In Sect. 2, using the results from [5] and [7], we discuss properties of functions from \({\mathbb {H}}(\Omega )\). In particular, we show that \(e^{ix\xi }\big |_{x\in \Omega } \in {\mathbb {H}}(\Omega )\), \(\xi \in \mathbb R^d\), provided \(\Omega \) is an open bounded sets with Lipschitz boundary.

In Sect. 3 we obtain a sharp upper bound for the Riesz means and for the number of eigenvalues \(N(\lambda )\) of the operator \(\mathcal H\) below \(\lambda \). Here we use technique developed in papers [3, 4, 13] and [14]. In [12] it was noticed that such technique could be applied for a class of pseudo-differential operators with Dirichlet boundary conditions in domains of finite measure without any requirements on the smoothness of the boundary.

We discuss lower bounds for \(\lambda _1(\Omega )\) in Sect. 4. In Theorem 4.1 we present an estimate that is valid for arbitrary open sets of finite measure. For sets with Lipschitz boundaries, H.Chen and T.Weth [5] have proved a Faber-Krahn inequality for the operator \(\mathcal H\) that reduces the problem to the estimate of \(\lambda _1(B)\), where B is a ball satisfying \(|B| = |\Omega |\), see Corollary 4.3. In Theorem 4.4 we find an estimate for \(\lambda _1(B_d)\), where \(B_d\) is the unit ball, that is better in lower dimensions than the one obtained in Theorem 4.1. We also compare our results with bounds resulting from previously known spectral inequalities obtained in [1] and [2].

In Sect. 5 we obtain asymptotic lower bounds using the coherent states transformation approach given in [9]. It allows us to derive, in Sect. 6, asymptotics for the Riesz means of eigenvalues in Theorem 6.1 and for \(N(\lambda )\) in Corollary 6.2. Here \(\Omega \subset {\mathbb R}^N\) is an arbitrary open set of finite measure without any additional restrictions on the boundary.

Finally in Sect. 7 we obtain uniform bounds on the Riesz means of the eigenvalues using the fact that for bounded open sets with Lipschitz boundaries we have \(e^{ix\xi }\big |_{x\in \Omega } \in \mathcal D(\mathcal H)\).

We close this introduction with some remarks comparing the logarithmic Laplacian \(\mathcal H = \frac{1}{2}L_{{\tiny \Delta \,}}\!\) with the spectral-theoretic logarithm \(\log (-\Delta _D)\) of the Dirichlet Laplacian \(-\Delta _D\) on a bounded Lipschitz domain \(\Omega \) with form domain \(H^1_0(\Omega )\). Clearly, the eigenvalues of \(\log (-\Delta _D)\) are merely given as \(\log \lambda _k^D(\Omega )\), where \(\lambda _k^D(\Omega )\), \(k \in {\mathbb N}\) denote the Dirichlet eigenvalues of \(-\Delta \) on \(\Omega \). Comparing these eigenvalues with the eigenvalues \(\lambda _k(\Omega )\) of \(\mathcal H\), we note that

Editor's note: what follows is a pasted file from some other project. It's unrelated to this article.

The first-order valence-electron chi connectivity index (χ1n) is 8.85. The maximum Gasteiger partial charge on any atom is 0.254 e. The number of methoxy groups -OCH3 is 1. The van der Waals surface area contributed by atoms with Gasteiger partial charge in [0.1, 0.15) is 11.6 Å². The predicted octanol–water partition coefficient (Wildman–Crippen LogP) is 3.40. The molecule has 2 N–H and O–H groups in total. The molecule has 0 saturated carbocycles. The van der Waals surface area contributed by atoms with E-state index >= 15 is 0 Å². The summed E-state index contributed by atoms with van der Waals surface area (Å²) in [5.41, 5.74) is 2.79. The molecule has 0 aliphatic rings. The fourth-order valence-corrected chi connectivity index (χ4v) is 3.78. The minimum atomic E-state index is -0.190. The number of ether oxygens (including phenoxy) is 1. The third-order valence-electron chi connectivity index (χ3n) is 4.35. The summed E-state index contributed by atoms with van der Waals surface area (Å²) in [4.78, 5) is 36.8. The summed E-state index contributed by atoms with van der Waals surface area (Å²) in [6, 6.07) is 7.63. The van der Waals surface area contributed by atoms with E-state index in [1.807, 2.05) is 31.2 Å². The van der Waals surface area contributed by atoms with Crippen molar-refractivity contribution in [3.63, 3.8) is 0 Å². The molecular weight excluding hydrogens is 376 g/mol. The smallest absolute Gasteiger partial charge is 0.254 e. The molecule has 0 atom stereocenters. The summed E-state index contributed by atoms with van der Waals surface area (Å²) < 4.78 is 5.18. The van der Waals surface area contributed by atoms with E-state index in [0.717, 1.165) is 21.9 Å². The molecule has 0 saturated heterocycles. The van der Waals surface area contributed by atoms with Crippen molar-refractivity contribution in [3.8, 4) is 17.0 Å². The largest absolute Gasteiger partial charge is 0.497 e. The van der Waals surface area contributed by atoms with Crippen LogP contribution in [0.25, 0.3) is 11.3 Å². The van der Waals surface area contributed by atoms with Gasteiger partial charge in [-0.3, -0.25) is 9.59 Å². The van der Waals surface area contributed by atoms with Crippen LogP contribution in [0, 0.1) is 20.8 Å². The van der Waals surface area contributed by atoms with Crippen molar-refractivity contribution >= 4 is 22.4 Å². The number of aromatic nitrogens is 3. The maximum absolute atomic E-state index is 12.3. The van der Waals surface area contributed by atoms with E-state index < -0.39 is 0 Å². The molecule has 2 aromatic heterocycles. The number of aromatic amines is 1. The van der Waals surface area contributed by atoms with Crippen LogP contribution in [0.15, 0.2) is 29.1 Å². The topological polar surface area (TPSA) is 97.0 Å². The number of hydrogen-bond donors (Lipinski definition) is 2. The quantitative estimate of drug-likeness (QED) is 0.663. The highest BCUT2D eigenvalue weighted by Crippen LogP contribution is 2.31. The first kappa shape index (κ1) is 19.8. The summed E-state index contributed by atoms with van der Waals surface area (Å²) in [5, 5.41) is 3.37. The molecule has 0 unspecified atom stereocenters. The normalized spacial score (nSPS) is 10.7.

$$\begin{aligned} \lambda _k(\Omega ) \le \frac{1}{2}\log \lambda _k^D(\Omega ) \qquad \text {for}\quad k \in {\mathbb N}. \end{aligned}$$

Indeed, this follows by combining [17, Theorem 5] with [8, Theorem 1.1(i)]. On the other hand, as we shall see in Corollary 6.2 below, the Weyl asymptotics of \(\lambda _k(\Omega )\) as \(k \rightarrow \infty \) are, up to first order, the same as those for \(\frac{1}{2}\log \lambda _k^D(\Omega )\), the latter being a consequence of Weyl’s classical result for the Dirichlet Laplacian. We also stress the obvious fact that the eigenfunctions of \(\log (-\Delta _D)\) are the same as those of the Dirichlet Laplacian, while those of \(\mathcal H = \frac{1}{2}L_{{\tiny \Delta \,}}\!\) differ significantly due to a much weaker boundary regularity.

Preliminaries and basic properties of eigenvalues

As before, let \((\cdot ,\cdot )_{log}\) denote the quadratic form defined in (1.1), and let, for an open set \(\Omega \subset {\mathbb R}^d\), \({\mathbb H}(\Omega )\) denote the closure of \(C^\infty _c(\Omega )\) with respect to the norm \(\Vert \cdot \Vert _*\) defined in (1.2).

Lemma 2.1

Let \(\Omega \subset {\mathbb R}^d\) be an open set of finite measure. Then \((\cdot ,\cdot )_{log}\) defines a closed, symmetric and semibounded quadratic form with domain \({\mathbb H}(\Omega ) \subset L^2(\Omega )\).


Obviously, the form \((\cdot ,\cdot )_{log}\) is symmetric. For functions \(\varphi \in C^\infty _c(\Omega )\), we have

$$\begin{aligned} (2\pi )^{d} \Vert \varphi \Vert _2^2 =\Vert \widehat{\varphi }\Vert _2^2 \le \Vert \varphi \Vert _*^2. \end{aligned}$$

Moreover, with \(c_1:= \log (e+2)+ \sup \limits _{t \ge 2}\frac{\log (e+t)}{\log t}\) we have